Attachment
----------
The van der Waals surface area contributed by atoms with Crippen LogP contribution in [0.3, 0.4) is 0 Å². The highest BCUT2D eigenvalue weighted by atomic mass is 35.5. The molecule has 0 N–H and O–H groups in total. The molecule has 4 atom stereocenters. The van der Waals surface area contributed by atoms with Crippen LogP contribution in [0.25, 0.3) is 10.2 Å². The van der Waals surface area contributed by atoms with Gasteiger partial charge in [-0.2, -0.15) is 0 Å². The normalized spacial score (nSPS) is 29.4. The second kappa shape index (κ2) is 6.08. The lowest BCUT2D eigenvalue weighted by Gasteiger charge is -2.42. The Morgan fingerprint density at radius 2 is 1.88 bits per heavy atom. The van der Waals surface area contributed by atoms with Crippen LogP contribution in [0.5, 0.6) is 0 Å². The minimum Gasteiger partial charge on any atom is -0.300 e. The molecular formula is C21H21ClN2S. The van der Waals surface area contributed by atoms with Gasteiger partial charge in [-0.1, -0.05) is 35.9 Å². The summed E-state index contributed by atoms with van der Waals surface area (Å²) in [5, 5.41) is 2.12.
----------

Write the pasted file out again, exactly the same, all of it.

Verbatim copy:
The van der Waals surface area contributed by atoms with Crippen LogP contribution in [0.3, 0.4) is 0 Å². The highest BCUT2D eigenvalue weighted by atomic mass is 35.5. The molecule has 0 N–H and O–H groups in total. The molecule has 4 atom stereocenters. The van der Waals surface area contributed by atoms with Crippen LogP contribution in [0.25, 0.3) is 10.2 Å². The van der Waals surface area contributed by atoms with Gasteiger partial charge in [-0.2, -0.15) is 0 Å². The normalized spacial score (nSPS) is 29.4. The second kappa shape index (κ2) is 6.08. The lowest BCUT2D eigenvalue weighted by Gasteiger charge is -2.42. The Morgan fingerprint density at radius 2 is 1.88 bits per heavy atom. The van der Waals surface area contributed by atoms with Crippen LogP contribution in [0.5, 0.6) is 0 Å². The minimum Gasteiger partial charge on any atom is -0.300 e. The molecular formula is C21H21ClN2S. The van der Waals surface area contributed by atoms with Gasteiger partial charge in [-0.1, -0.05) is 35.9 Å². The summed E-state index contributed by atoms with van der Waals surface area (Å²) in [5, 5.41) is 2.12.